March 28, 2012 227 Comments
There are two important facts about the blood types of parents and their children that are not widely known. One of them caused an unexpected health problem in my family, and the other could have caused a much more serious problem but didn’t.
Please read the facts in red text, and click on the red links and read the information there, before asking questions in the comments. I am not a doctor or any kind of expert on blood types, just an ordinary person who wrote an article to publicize information that I felt was not clearly enough presented to the general population.
UPDATE: Since I posted this article, I’ve seen that many of the people who read it are looking for information about which blood types can have children together. Aside from rare mutations, a woman of any blood type and a man of any blood type can have a healthy baby together.
If the mother’s and father’s blood types are the same, this does NOT harm the baby.
In repeated Internet searches over three years, I have never found any report of any problem caused by parents having the same blood type–I have only seen people worrying about this possibility. There is no reason to worry! If you want to know what blood type your baby might have, or if you are wondering how your blood type can be different from your parent’s, look at these handy tables. Now, back to our story!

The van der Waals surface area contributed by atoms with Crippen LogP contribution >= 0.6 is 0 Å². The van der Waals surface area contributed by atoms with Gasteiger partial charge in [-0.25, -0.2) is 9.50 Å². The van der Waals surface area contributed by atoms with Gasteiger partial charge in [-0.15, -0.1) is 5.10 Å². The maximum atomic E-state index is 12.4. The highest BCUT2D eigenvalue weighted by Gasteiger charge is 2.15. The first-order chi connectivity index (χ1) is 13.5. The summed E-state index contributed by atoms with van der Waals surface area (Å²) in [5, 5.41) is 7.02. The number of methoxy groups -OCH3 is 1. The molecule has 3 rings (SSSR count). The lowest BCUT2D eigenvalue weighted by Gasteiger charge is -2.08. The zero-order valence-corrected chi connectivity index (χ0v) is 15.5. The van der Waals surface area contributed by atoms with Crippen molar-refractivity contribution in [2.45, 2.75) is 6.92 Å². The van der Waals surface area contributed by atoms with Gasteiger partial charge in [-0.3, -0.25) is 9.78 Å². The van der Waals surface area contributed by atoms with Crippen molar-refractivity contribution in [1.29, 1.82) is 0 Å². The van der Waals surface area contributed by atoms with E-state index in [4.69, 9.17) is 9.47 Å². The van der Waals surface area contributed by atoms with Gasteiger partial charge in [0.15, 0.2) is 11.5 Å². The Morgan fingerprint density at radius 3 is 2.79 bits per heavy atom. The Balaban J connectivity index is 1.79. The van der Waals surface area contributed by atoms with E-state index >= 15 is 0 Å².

No, I’m not talking about Rh factor. The issue of “positive” vs. “negative” blood and how it affects pregnancy is well-known and mentioned in most books about pregnancy. Here is a typical article about Rh factor. Notice how it mentions antigens–the “letter” aspect of blood type, A, B, AB, or O–but then moves on, as if antigens aren’t important. What most people know about antigens is that they are important if you are receiving a blood transfusion. Putting blood with A antigens into your body, if your own blood does not have A antigens (Type A or AB), will cause an immune response that can kill you. The same is true for B antigens. If you are Type O, both A’s and B’s are dangerous, so you should not receive a transfusion of any type other than O. It is pretty quick and easy for medical professionals to determine a person’s blood type, so we don’t need to worry a whole lot about being given the wrong kind of blood, but just in case, it’s a good idea to know your blood type. These are the two things I didn’t know until after the point when it would have been medically useful to know them: Read more…